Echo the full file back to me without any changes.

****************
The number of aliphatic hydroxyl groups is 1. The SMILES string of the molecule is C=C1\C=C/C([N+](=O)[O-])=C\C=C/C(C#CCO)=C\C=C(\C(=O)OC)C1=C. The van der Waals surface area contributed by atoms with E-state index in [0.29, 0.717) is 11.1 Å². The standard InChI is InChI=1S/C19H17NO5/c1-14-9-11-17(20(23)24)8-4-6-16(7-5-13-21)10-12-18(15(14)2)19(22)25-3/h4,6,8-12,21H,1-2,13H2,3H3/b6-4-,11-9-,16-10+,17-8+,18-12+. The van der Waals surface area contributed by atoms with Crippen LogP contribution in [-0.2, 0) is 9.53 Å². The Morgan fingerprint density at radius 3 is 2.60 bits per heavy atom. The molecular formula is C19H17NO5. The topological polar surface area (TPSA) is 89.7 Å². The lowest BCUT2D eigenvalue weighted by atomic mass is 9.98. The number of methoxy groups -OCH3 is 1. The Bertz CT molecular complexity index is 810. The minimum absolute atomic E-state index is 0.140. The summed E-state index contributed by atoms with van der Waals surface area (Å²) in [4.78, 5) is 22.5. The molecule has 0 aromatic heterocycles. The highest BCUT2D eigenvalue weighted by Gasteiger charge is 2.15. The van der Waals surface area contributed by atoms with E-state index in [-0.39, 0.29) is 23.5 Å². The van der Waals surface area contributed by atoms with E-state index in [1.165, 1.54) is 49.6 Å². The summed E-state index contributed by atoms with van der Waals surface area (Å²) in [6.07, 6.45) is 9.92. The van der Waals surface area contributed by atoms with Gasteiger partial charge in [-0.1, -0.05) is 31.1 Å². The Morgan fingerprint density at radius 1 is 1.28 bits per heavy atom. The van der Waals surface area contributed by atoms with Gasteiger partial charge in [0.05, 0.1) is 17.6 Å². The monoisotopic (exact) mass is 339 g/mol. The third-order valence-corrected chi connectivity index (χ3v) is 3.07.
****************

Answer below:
The number of aliphatic hydroxyl groups is 1. The SMILES string of the molecule is C=C1\C=C/C([N+](=O)[O-])=C\C=C/C(C#CCO)=C\C=C(\C(=O)OC)C1=C. The van der Waals surface area contributed by atoms with E-state index in [0.29, 0.717) is 11.1 Å². The standard InChI is InChI=1S/C19H17NO5/c1-14-9-11-17(20(23)24)8-4-6-16(7-5-13-21)10-12-18(15(14)2)19(22)25-3/h4,6,8-12,21H,1-2,13H2,3H3/b6-4-,11-9-,16-10+,17-8+,18-12+. The van der Waals surface area contributed by atoms with Crippen LogP contribution in [-0.2, 0) is 9.53 Å². The Morgan fingerprint density at radius 3 is 2.60 bits per heavy atom. The molecular formula is C19H17NO5. The topological polar surface area (TPSA) is 89.7 Å². The lowest BCUT2D eigenvalue weighted by atomic mass is 9.98. The number of methoxy groups -OCH3 is 1. The Bertz CT molecular complexity index is 810. The minimum absolute atomic E-state index is 0.140. The summed E-state index contributed by atoms with van der Waals surface area (Å²) in [4.78, 5) is 22.5. The molecule has 0 aromatic heterocycles. The highest BCUT2D eigenvalue weighted by Gasteiger charge is 2.15. The van der Waals surface area contributed by atoms with E-state index in [-0.39, 0.29) is 23.5 Å². The van der Waals surface area contributed by atoms with E-state index in [1.165, 1.54) is 49.6 Å². The summed E-state index contributed by atoms with van der Waals surface area (Å²) in [6.07, 6.45) is 9.92. The van der Waals surface area contributed by atoms with Gasteiger partial charge in [-0.1, -0.05) is 31.1 Å². The Morgan fingerprint density at radius 1 is 1.28 bits per heavy atom. The van der Waals surface area contributed by atoms with Gasteiger partial charge in [0.05, 0.1) is 17.6 Å². The monoisotopic (exact) mass is 339 g/mol. The third-order valence-corrected chi connectivity index (χ3v) is 3.07.